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Wednesday
Mar122003

Blogging Gone Mainstream?

Today I read an interesting article at CNN, talking about blogging going mainstream. More of these kinds of articles seem to be appearing lately, following Google's recent purchase of Blogger.com (Blogger is a company which is popular for its free and paid blog services).

I find it intriguing that a phenomenon like blogging can be happening below the radar for quite some time, until a singular event (like Google buying Blogger) brings it to the attention of the media and general public. This process seems similar to the way musical acts are "discovered" even though they've been doing local or national tours for years and years.

I had a friend ask me what I thought the real deal with blogs was. He wanted to know if I thought were they just a fad like pet rocks, or if I felt there was something of substance to them. My answer was both.

Blogs do seem to have a momentary faddish aspect to them. In fact, many are starting blogs with great enthusiasm that will probably stop posting once they discover nobody is reading their work. As an example, check out this Wired article about weblogs abandoned by their owners.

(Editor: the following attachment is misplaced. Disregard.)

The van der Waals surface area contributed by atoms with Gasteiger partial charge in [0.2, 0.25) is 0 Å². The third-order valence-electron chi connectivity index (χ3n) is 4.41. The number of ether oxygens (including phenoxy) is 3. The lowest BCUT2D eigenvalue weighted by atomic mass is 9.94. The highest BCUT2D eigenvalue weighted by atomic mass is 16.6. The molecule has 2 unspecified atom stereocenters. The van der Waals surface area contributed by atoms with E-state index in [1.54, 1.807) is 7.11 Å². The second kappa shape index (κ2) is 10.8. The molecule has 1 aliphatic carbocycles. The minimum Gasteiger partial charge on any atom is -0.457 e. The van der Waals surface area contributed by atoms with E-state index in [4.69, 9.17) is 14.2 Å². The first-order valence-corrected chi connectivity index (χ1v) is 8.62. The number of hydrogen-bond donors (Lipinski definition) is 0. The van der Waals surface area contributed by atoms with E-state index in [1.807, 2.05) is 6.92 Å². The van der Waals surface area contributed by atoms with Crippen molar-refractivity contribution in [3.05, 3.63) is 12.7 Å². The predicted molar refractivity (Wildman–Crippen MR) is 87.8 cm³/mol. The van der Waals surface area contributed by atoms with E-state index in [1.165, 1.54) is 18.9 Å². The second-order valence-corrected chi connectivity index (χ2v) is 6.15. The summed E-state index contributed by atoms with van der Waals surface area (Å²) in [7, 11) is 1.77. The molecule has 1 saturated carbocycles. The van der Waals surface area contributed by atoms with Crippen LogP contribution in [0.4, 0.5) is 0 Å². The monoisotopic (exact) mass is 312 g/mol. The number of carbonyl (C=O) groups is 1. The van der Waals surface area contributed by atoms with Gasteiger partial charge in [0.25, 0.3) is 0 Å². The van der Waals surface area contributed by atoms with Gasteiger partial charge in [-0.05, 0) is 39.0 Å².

On the other hand, there are many useful blogs that provide journalistic-level coverage on current events, some that specialize in research on very specific topics, and still others updated by developers, who share details of their development process with users and colleagues.

I think just as email, web browsing and chatting have all grown up and settled into a groove, blogging will settle into its own niche too. Once the fad has run its course, blogs will find their place in the web and become another staple for those who use and enjoy them.

I think the biggest problem facing a world of blogs is the sheer number and variety of them. There are just so many resources out there, no one reader will be able to see them all. Over time I think the better, more dedicated and more focused bloggers will prosper while bloggers who lose interest in blogging will falter. This is the normal way of things -- the best naturally rise to the top.

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